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The SBI View: MLS dropped the ball on Kaku’s suspension

Major League Soccer made a stunning decision on Wednesday night, when it announced New York Red Bulls midfielder Kaku would be suspended two additional games for striking a fan in Kansas City with a ball on April 14th.

Many across the league believed Kaku would receive a lengthy ban because he unnecessarily sent the ball into the stands during second-half stoppage time of the 2-2 draw.

Banning Kaku for two additional games doesn’t seem like the fair ban for his actions.

“I apologize again for my actions and accept this suspension from MLS,” Kaku said in a statement through the Red Bulls. “I will do my best to learn from this and become a better person and player. For now, I will continue to work hard in training and do what I can to make sure my teammates are prepared for these matches.”

To put it into perspective, Tim Howard received a three-game ban for a verbal spat with a fan and Clint Dempsey was handed a much-longer suspension for ripping up a referee’s notebook in the U.S. Open Cup.

Striking a fan with a ball is much more violent than a verbal disagreement, albeit it bad one in Howard’s circumstance, and a lashing out against a referee.

One of the primary goals of the MLS code of conduct is to protect its fans.

In fact, the first line of the code of conduct reads that the league, its clubs and venues are committed to creating a safe, comfortable and enjoyable soccer experience for all guests in and around our stadiums and facilities.

What exactly is safe, comfortable and enjoyable about a player receiving a measly two-game ban for striking a fan with a ball?

Kaku should’ve received at least a five-game ban based off recent suspensions handed out by the league, and it is frankly disappointing the league came to this conclusion.

Although it is a rare occurrence, it sets a dangerous precedent if a situation like this comes about in the future.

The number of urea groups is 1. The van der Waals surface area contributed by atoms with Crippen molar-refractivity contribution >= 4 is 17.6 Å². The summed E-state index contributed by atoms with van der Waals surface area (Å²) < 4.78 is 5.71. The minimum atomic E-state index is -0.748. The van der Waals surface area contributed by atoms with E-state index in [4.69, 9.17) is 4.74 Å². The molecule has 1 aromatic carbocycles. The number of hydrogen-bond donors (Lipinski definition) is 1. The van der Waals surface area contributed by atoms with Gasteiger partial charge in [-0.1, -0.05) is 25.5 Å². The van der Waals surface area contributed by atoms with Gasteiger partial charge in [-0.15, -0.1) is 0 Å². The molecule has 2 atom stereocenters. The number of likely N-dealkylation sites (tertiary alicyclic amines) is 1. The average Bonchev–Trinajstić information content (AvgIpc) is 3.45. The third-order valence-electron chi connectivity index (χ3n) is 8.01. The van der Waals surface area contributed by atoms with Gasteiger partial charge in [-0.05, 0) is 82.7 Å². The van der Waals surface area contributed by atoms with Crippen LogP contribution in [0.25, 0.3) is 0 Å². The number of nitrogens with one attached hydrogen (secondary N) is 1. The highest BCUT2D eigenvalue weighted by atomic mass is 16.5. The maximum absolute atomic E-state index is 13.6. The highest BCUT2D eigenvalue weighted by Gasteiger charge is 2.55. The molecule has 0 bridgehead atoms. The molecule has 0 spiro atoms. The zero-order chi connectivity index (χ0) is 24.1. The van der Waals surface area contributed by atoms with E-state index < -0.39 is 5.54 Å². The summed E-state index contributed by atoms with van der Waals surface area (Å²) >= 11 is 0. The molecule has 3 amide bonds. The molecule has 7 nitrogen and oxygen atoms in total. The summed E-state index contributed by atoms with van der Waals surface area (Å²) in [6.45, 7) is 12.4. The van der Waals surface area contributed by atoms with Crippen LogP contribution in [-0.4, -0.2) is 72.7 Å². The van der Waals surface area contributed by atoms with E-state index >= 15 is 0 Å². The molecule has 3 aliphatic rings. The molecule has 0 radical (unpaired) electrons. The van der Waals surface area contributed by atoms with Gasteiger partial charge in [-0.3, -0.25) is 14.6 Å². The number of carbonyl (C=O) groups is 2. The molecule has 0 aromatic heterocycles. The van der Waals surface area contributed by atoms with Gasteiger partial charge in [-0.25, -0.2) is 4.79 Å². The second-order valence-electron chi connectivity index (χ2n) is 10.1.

The slap on the wrist of a suspension doesn’t punish Kaku enough and it allows him to step right back on the field and help the Red Bulls get out of their funk to start the season.

Sure, Kaku will miss one of the most high-profile games of the season against LA Galaxy and his actions should be further reprimanded during the broadcast, but once the final whistle blows on that game, he’ll be eligible for selection again.

When he gets back on the field on May 8th, Kaku will have missed less than a month of game action.

Less than a month for striking a fan with a ball that was shouldn’t have been punted away in frustration in the first place.

Frustration, the same emotion Kaku felt on April 14th, should what MLS fans should feel after MLS’ disappointing decision.


    Cmon SBI…I know Ives isn’t involved very much anymore, but considering this site’s early days were spent mainly covering the Red Bulls, this is so over-the-top reactionary to have this opinion, its ridiculous.

    One word: INTENT. If Kaku intended to strike a fan with the ball or was mad at the fans or even the other team, I could see a longer suspension. But it was clearly an accident. Relax with the righteousness.

  2. What if he had injured someone? There would have been a big lawsuit and a terrible black eye to the league. I thought he deserved a 3 month suspension at a minimum with six month
    as a possibility. This was just a slap on the wrist.

    • if he had injured someone, i’m sure it would’ve been a longer suspension, because you’re right: this is all about whether it was a “black eye to the league”. balls go into stands all the time–think of those of us behind the goals!–but as far as i know, no club is concerned enough to set up some type of netting for protection, much less has the league mandated it.

      so once they apparently determined (correctly, imo) that kaku wasn’t intentionally firing it at the fans and that the fan in question wasn’t a) seriously hurt or b) pursuing legal action, they can give a nominal suspension and move on.


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